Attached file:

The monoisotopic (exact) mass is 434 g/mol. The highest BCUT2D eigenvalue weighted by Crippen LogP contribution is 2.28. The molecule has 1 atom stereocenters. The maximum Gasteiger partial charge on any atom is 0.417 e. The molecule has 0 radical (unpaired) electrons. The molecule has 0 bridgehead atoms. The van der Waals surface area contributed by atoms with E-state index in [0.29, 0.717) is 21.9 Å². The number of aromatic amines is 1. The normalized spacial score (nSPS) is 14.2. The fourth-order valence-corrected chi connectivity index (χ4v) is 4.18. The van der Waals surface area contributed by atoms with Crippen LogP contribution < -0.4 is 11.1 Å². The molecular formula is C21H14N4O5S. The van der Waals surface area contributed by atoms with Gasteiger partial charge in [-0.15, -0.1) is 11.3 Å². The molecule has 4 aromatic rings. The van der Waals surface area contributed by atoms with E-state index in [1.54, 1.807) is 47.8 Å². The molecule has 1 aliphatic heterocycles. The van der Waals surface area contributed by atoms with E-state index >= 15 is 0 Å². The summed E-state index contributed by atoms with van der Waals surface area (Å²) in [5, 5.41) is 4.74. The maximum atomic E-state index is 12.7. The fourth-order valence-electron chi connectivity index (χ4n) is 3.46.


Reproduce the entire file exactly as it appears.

The monoisotopic (exact) mass is 434 g/mol. The highest BCUT2D eigenvalue weighted by Crippen LogP contribution is 2.28. The molecule has 1 atom stereocenters. The maximum Gasteiger partial charge on any atom is 0.417 e. The molecule has 0 radical (unpaired) electrons. The molecule has 0 bridgehead atoms. The van der Waals surface area contributed by atoms with E-state index in [0.29, 0.717) is 21.9 Å². The number of aromatic amines is 1. The normalized spacial score (nSPS) is 14.2. The fourth-order valence-corrected chi connectivity index (χ4v) is 4.18. The van der Waals surface area contributed by atoms with Crippen LogP contribution < -0.4 is 11.1 Å². The molecular formula is C21H14N4O5S. The van der Waals surface area contributed by atoms with Gasteiger partial charge in [-0.15, -0.1) is 11.3 Å². The molecule has 4 aromatic rings. The van der Waals surface area contributed by atoms with E-state index in [1.54, 1.807) is 47.8 Å². The molecule has 1 aliphatic heterocycles. The van der Waals surface area contributed by atoms with E-state index >= 15 is 0 Å². The summed E-state index contributed by atoms with van der Waals surface area (Å²) in [5, 5.41) is 4.74. The maximum atomic E-state index is 12.7. The fourth-order valence-electron chi connectivity index (χ4n) is 3.46.